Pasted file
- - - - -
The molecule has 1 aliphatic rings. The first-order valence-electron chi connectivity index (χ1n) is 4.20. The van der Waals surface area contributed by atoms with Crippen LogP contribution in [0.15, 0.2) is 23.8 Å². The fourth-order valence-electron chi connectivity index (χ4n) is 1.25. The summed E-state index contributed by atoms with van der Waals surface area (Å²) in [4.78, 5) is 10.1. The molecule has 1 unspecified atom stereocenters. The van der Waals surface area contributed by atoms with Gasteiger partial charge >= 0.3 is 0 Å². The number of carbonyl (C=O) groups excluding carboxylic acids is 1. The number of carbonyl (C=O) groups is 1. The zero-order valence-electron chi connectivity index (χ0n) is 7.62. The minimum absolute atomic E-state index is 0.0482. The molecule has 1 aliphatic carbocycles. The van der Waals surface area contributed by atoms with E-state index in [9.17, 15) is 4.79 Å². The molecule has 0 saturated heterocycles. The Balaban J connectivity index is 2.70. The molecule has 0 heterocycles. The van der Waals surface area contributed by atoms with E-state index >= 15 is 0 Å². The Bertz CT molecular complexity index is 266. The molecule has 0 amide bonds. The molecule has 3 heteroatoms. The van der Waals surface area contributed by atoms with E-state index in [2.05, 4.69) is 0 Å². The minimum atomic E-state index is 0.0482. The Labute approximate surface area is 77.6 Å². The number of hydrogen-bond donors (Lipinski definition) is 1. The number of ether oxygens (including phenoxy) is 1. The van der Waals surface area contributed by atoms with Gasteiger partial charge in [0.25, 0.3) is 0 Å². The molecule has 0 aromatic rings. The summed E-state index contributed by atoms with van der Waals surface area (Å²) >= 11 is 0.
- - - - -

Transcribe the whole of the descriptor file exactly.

The molecule has 1 aliphatic rings. The first-order valence-electron chi connectivity index (χ1n) is 4.20. The van der Waals surface area contributed by atoms with Crippen LogP contribution in [0.15, 0.2) is 23.8 Å². The fourth-order valence-electron chi connectivity index (χ4n) is 1.25. The summed E-state index contributed by atoms with van der Waals surface area (Å²) in [4.78, 5) is 10.1. The molecule has 1 unspecified atom stereocenters. The van der Waals surface area contributed by atoms with Gasteiger partial charge >= 0.3 is 0 Å². The number of carbonyl (C=O) groups excluding carboxylic acids is 1. The number of carbonyl (C=O) groups is 1. The zero-order valence-electron chi connectivity index (χ0n) is 7.62. The minimum absolute atomic E-state index is 0.0482. The molecule has 1 aliphatic carbocycles. The van der Waals surface area contributed by atoms with E-state index in [9.17, 15) is 4.79 Å². The molecule has 0 saturated heterocycles. The Balaban J connectivity index is 2.70. The molecule has 0 heterocycles. The van der Waals surface area contributed by atoms with E-state index >= 15 is 0 Å². The Bertz CT molecular complexity index is 266. The molecule has 0 amide bonds. The molecule has 3 heteroatoms. The van der Waals surface area contributed by atoms with E-state index in [2.05, 4.69) is 0 Å². The minimum atomic E-state index is 0.0482. The Labute approximate surface area is 77.6 Å². The number of hydrogen-bond donors (Lipinski definition) is 1. The number of ether oxygens (including phenoxy) is 1. The van der Waals surface area contributed by atoms with Gasteiger partial charge in [0.25, 0.3) is 0 Å². The molecule has 0 aromatic rings. The summed E-state index contributed by atoms with van der Waals surface area (Å²) >= 11 is 0.